A side note ... Dr. Bloch then prescribed Neurontin (Gabapentin) in large doses to help with the joint and soft-tissue pain. However, I didn't fare very well on it during our trip. Neurontin is typically prescribed to treat seizures and to treat nerve pain but it messed me up horribly. I was in a daze and felt out of the loop for most of the Europe trip. So, I just stopped taking it when I got home which triggered a horrible withdrawal. Never again!

Gall Bladder

Lesson learned ... Taco Bell is greasy and really not fit for human consumption! We were living in Grove City and had gotten Taco Bell for supper. Suddenly, I felt like I was having a heart attack! My husband rushed me to the hospital. Although the waiting room was full, it was obvious to them I was critical. However, they ruled out a heart attack and discovered my gall bladder was full of stones and infected. I was scheduled for surgery the next morning. After a three-day stay, I was discharged without any complications!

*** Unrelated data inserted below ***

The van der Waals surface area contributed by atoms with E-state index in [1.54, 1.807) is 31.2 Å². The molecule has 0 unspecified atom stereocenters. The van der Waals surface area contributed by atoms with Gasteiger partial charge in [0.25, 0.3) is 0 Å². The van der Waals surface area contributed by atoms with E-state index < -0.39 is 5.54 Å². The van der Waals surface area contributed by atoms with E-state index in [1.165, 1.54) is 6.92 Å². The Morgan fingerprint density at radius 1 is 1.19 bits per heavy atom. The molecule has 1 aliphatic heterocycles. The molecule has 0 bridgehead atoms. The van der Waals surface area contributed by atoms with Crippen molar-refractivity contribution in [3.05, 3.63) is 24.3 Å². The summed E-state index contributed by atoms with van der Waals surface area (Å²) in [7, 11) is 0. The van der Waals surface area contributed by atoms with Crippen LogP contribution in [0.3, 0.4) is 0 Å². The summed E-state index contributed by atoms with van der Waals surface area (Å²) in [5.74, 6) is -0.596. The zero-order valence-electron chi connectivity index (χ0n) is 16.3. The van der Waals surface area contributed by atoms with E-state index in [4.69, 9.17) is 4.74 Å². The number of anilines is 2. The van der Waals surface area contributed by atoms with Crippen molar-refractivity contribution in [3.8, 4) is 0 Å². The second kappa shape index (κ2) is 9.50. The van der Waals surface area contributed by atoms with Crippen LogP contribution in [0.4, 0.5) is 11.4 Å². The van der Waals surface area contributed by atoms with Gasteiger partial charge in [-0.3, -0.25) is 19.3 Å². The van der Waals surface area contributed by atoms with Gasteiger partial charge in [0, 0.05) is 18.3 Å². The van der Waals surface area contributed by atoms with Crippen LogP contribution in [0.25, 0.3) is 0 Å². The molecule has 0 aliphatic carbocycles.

Left Total Knee Replacement

By the summer of 2005, arthritis had done its job and ruined the cartlege in my knee. The joint was "bone on bone" and needed to be replaced. Dr. Bloch referred me to an orthopedic surgeon. He did all the routine procedures – draining my knee, doing cortisone injections, etc. Finally the total knee replacement was scheduled. But, because I was 54 at this time, he hesitated. I was too young; he warned me that the prosthetic would probably have to be replaced within 10-15 years. Surgery was in October 2005, just a few days before we lost Aunt Lu.

Laminectomy / Spinal Fusion